Making Bedford Borough a friendlier place for bugs and bees


Wildflower meadows and new hedgerows are just two initiatives to encourage wildlife to thrive in Bedford Borough.

As part of its ‘Bugs and Bees’ project, the Council is also reducing grass cutting in some areas of the Borough.

The project launched in the summer and saw the Council receive lots of requests from local residents for areas where a more wildlife-friendly maintenance regime could be put in place.

As a result, the Council is trialling more areas where the grass is not mown but instead left to grow naturally in specific areas of Jubilee Park, Brickhill Drive open space, Kempston Riverside Path at the end of Mill Lane, and Longholme Way.

These areas will evolve into natural wildflower meadows, allowing local native species to bloom and provide pollen and nectar.

Urban areas are also being targeted as wildlife hotspots.

On roadside verges, the grass must be cut short to ensure that drivers and pedestrians can clearly see and that junctions are safe.

Leaving grass long at the back of the verge encourages wildlife such as invertebrates, butterflies and bees into the heart of the urban area.

This Spring, native wildflower meadows are going to be sown in Woodlands Country Park, Great Denham and Addison Howard Park.

These will take two years to fully establish, and will provide an important source of nectar and pollen for local pollinators. Other wildflower meadows are also being sown in areas across the Borough.

Bedford’s Green councillors have welcomed the project. Cllr Ben Foley said: “We are glad to see these changes and would like to see an acceleration and expansion, learning from experts elsewhere.

“Creating these areas is better for the planet and saves the council money at a time when cuts are being made to all sorts of services.”

Mayor Dave Hodgson said: “The bugs and bees project is a great opportunity to make our parks, open spaces, and even our urban areas greener, and make our Borough a friendly place for our native pollinators.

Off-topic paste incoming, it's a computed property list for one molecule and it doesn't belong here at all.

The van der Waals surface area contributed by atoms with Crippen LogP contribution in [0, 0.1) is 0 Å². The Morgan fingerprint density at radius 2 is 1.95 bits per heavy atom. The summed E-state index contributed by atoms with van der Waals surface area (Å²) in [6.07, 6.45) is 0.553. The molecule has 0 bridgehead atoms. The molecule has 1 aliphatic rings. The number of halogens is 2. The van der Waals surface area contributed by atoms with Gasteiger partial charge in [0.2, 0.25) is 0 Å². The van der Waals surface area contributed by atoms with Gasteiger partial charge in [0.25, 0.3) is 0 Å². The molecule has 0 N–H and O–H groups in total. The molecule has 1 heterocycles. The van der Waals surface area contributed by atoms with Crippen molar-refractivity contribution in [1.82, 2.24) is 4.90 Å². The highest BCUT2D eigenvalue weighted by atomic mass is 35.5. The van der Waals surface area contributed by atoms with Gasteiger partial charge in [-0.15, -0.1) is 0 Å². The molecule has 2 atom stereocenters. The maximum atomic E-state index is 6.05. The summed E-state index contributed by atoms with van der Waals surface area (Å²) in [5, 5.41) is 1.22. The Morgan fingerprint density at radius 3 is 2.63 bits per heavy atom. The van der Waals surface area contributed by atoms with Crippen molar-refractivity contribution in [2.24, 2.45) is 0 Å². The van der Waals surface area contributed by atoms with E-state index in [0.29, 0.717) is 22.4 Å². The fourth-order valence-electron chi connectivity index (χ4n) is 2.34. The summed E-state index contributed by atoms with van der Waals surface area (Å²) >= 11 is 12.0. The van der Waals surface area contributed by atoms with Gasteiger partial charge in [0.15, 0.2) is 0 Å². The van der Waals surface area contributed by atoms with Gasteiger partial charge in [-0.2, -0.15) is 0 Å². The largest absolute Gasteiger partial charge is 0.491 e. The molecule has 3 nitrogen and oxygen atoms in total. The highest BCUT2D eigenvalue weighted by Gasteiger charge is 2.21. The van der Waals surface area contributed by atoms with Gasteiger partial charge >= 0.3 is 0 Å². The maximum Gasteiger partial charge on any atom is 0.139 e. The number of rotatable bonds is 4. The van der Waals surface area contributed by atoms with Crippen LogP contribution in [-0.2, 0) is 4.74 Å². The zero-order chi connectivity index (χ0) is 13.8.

“With a mix of mown areas where people can walk and play and areas that are left to develop more naturally in our parks, more hedgerows and trees being planted, and wildflower meadows this project is set to bring real variety in our approach to world around us.

“These areas and maintenance regimes will be regularly reviewed to see how they are progressing, and if trials are successful then additional areas will be added.

Commenting on the recent planting and signage of wildflower meadows within his constituency, Cllr Tim Hill said: “Wildflower meadows are not only very attractive but are also excellent for biodiversity and the local environment, and I look forward to seeing them in bloom in Elstow, Stewartby and Kempston Hardwick.”

Councillors worked in partnership with scientists at nearby Cranfield University on the project.

Funding from Cllr Hill’s Ward Improvement Fund, alongside support from the Abbeyfields Roundabouts Group and Stewartby Parish Council was used to pay for the planting and signs, although one resident has suggested that the money would have better been used to buy more plants and seeds.

For further information about this project, or to suggest an area that the team could look at, please email

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